Jorunna efe

Jorunna efe  Ortea, Moro & Caballer, 2014

Jorunna efe @ Taliarte 1-07-2016 by Marcos Jiménez González

Body soft to the touch, colored white with pink shades, orange or red, with darker spots on the back. Mantle covered with long caryophyllic tubercles (400 microns) arranged tight and evenly, giving it a velvety appearance. Spicules very long. There are some groups of white caryophyllic tubercles surrounding a longer (500 microns) white tubercle. The caryophyllic tubercles of the dark spots are pigmented with the same dark tone. The sides of the body have a lighter shade than the dorsum color, but they are darker than the sole of the foot. The foot has the same dimensions as the dorsum, it has a groove on the anterior side and the upper lip cleft. The oral tentacles are long and finger shaped. The rhinophores are colored a lighter shade than the rest of the body, almost depigmented but with tones of beige, light pink or pale yellow. They have from 12 to 14 lamellae each, the lower ones incomplete because they do not join in the rear, and with brown spots in the distal lamellae. The mucron (apical end of the rhinophore) is white. The rhinophoric sheath is large and has caryophyllic tubercles similar to those on the mantle, but spread out. The gill has 9 bipinnate leaves forming a circle around the anus in a frustoconical arrangement with the pinnas joined on the inner side; they have the same color as the mantle but with the tips of the pinnae with white or yellow spots. The branchial sheath has caryophyllic tubercles with white tips spread along the edge. The anal papilla has the same color as the body.

The spawn is a 5-6 mm high ribbon wound spirally, with capsules containing one or two yellowish white or pink spherical eggs, of 65-70 microns in diameter. Although mantle texture and coloration are characteristic, Jorunna efe could be confused with Jorunna onubensis, with which it is sympatric, as both species have been cited for the Canary Islands. Apart from internal anatomical details (radula and genitalia) that differentiate them, the structure of the gill and the caryophyllic tubercles of the mantle, much shorter in Jorunna onubensis, allow to distinguish them in plain view.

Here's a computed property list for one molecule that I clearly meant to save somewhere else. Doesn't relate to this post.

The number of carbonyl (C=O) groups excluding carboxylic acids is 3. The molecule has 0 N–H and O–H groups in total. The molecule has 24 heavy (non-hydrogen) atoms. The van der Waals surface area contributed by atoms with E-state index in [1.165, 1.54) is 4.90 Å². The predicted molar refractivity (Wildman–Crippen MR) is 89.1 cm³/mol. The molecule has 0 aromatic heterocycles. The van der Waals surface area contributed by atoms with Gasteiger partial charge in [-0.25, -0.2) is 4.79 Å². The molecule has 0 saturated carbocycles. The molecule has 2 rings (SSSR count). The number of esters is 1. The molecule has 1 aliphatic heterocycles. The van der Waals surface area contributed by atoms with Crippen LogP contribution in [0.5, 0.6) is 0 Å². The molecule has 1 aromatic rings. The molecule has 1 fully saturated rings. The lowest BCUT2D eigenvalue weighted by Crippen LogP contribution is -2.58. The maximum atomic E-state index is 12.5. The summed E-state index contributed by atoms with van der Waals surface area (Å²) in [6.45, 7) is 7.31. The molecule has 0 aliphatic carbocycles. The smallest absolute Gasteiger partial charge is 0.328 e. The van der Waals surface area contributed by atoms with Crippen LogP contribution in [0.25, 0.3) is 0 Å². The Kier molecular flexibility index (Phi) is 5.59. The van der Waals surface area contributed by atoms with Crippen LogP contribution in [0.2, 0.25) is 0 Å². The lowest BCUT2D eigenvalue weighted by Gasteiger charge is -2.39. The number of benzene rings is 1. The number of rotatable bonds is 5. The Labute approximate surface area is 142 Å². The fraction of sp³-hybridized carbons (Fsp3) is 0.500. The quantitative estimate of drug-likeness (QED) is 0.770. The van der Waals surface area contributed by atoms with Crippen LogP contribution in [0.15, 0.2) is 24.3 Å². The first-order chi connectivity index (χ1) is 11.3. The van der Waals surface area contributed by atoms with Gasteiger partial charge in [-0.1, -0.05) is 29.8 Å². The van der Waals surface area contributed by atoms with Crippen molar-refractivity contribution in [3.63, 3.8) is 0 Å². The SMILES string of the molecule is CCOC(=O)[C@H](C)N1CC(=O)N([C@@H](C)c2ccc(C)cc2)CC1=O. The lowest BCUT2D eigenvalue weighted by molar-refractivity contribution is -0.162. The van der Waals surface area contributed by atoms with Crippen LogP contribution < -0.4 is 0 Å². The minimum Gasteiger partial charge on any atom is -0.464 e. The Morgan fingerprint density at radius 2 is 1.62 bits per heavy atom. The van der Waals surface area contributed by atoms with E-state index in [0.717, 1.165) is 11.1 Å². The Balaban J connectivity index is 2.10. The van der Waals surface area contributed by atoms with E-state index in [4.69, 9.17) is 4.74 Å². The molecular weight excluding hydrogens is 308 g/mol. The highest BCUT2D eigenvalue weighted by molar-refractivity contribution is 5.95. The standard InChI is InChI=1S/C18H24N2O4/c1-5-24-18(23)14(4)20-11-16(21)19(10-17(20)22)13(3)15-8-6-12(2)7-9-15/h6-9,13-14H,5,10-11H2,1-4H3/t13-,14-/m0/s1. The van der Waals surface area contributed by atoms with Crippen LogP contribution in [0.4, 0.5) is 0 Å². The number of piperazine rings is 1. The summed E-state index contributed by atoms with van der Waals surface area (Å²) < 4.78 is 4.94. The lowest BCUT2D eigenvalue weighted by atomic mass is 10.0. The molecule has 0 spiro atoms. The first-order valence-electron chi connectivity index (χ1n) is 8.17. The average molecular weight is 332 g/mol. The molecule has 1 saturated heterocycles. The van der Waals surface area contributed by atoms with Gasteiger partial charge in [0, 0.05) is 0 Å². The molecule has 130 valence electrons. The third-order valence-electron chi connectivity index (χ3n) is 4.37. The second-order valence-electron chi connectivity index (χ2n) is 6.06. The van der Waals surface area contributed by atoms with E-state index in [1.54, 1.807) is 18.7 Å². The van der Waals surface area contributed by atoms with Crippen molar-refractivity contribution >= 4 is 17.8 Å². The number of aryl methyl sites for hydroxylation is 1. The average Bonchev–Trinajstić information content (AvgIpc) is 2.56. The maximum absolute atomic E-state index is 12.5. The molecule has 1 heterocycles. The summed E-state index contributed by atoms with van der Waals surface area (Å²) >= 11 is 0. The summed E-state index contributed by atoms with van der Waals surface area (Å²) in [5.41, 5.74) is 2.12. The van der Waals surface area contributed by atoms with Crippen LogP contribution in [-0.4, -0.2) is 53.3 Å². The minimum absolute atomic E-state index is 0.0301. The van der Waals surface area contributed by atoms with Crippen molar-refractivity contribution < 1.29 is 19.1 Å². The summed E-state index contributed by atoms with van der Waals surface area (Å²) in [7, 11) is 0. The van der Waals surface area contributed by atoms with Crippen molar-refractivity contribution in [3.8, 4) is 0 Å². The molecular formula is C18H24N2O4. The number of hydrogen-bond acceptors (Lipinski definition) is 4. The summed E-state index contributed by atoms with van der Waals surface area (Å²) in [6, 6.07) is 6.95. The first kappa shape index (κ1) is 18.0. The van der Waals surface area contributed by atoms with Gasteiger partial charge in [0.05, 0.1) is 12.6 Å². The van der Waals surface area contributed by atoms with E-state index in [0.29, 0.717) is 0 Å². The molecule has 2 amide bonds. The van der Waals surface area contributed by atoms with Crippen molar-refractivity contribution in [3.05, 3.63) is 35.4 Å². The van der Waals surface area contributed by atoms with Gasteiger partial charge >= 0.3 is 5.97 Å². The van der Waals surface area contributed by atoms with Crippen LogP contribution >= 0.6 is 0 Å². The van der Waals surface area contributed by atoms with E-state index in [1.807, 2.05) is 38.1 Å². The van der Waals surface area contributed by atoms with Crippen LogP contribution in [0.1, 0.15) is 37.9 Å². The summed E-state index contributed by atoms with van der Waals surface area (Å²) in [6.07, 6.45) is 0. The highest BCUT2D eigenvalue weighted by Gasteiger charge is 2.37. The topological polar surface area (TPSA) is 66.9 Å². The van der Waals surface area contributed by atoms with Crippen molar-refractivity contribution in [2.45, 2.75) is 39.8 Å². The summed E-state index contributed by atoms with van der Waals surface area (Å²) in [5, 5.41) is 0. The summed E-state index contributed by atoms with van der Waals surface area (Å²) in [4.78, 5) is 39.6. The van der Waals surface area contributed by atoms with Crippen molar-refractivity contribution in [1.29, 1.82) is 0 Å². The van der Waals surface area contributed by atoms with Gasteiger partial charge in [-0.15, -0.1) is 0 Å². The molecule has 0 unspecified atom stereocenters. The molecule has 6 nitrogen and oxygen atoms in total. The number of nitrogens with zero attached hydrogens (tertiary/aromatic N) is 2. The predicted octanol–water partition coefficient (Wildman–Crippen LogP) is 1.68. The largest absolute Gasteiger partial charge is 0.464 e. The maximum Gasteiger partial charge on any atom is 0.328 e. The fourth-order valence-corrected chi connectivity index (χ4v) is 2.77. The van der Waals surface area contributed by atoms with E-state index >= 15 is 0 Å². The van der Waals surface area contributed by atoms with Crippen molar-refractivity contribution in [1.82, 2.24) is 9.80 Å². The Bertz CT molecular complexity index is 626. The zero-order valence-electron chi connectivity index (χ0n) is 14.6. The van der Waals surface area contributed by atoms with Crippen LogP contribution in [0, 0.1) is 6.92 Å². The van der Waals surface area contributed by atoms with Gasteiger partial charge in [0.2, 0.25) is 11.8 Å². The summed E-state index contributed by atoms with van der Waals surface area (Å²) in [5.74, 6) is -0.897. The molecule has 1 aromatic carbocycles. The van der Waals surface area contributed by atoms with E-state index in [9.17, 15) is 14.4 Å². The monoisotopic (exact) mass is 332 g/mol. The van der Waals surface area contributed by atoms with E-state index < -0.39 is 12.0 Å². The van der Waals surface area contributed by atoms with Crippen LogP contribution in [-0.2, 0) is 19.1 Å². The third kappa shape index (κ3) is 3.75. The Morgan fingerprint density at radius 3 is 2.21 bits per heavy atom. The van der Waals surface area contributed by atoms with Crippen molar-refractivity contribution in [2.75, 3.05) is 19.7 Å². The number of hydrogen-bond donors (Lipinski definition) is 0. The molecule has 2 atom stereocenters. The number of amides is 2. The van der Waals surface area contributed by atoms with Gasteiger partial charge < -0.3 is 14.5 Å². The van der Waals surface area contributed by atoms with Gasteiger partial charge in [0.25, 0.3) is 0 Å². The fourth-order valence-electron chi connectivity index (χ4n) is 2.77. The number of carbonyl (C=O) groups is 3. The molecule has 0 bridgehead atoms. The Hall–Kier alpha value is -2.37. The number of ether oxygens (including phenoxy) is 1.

• Efe, to the Spanish News Agency (EFE) because of the 75th aniversary of its foundation (that took place on 1939).

Found in the Azores and the Canary Islands, also in Morocco (Al Djadida) and the shore of Granada (Spain) in the Mediterranean (Sánchez-Tocino, 2003 and 2011). Wirtz (1999) reports it from Madeira as Jorunna onubensis.

Known georeferenced records of the species: Jorunna efe
: GROC 2010-2011
: Enric Madrenas
: João Pedro Silva
: Bernard Picton
: Manuel Ballesteros.
: M@re Nostrum
: Altres fonts
: Marine Regions


    Western Mediterranean: ★☆☆☆☆
    Eastern Mediterranean: ☆☆☆☆☆
    Atlantic Ocean: ★☆☆☆☆

This chart displays the monthly observation probability for Jorunna efe based on our own records.



More pictures


    Ballesteros, M., E. Madrenas, and M. Pontes. 2023. OPK - Opistobranquis. (
    Ortea, J., L. Moro, J. J. Bacallado, and J. M. Caballer. 2014. Nuevas especies y primeras citas de babosas marinas (Mollusca: Opisthobranchia) en las islas Canarias y en otros archipiélagos de la Macaronesia. Vieraea. 42: 47-77.
    Ortea, J., L. Moro, and J. J. Bacallado. 2015. Babosas Marinas Canarias. Turquesa Ediciones.
    WoRMS Editorial Board. 2023. World Register of Marine Species. WoRMS. (

    Bibliography based on the works by Steve Long, 2006. Bibliography of Opisthobranchia 1554-2000 and Gary McDonald, 2009. Bibliographia Nudibranchia, with later updates from other resources.

Further reading

Cite this article as:

Pontes, Miquel, Manuel Ballesteros, Enric Madrenas (2023) "Jorunna efe" in OPK-Opistobranquis. Published: 29/10/2016. Accessed: 07/06/2023. Available at (

To copy this cite click on the right button.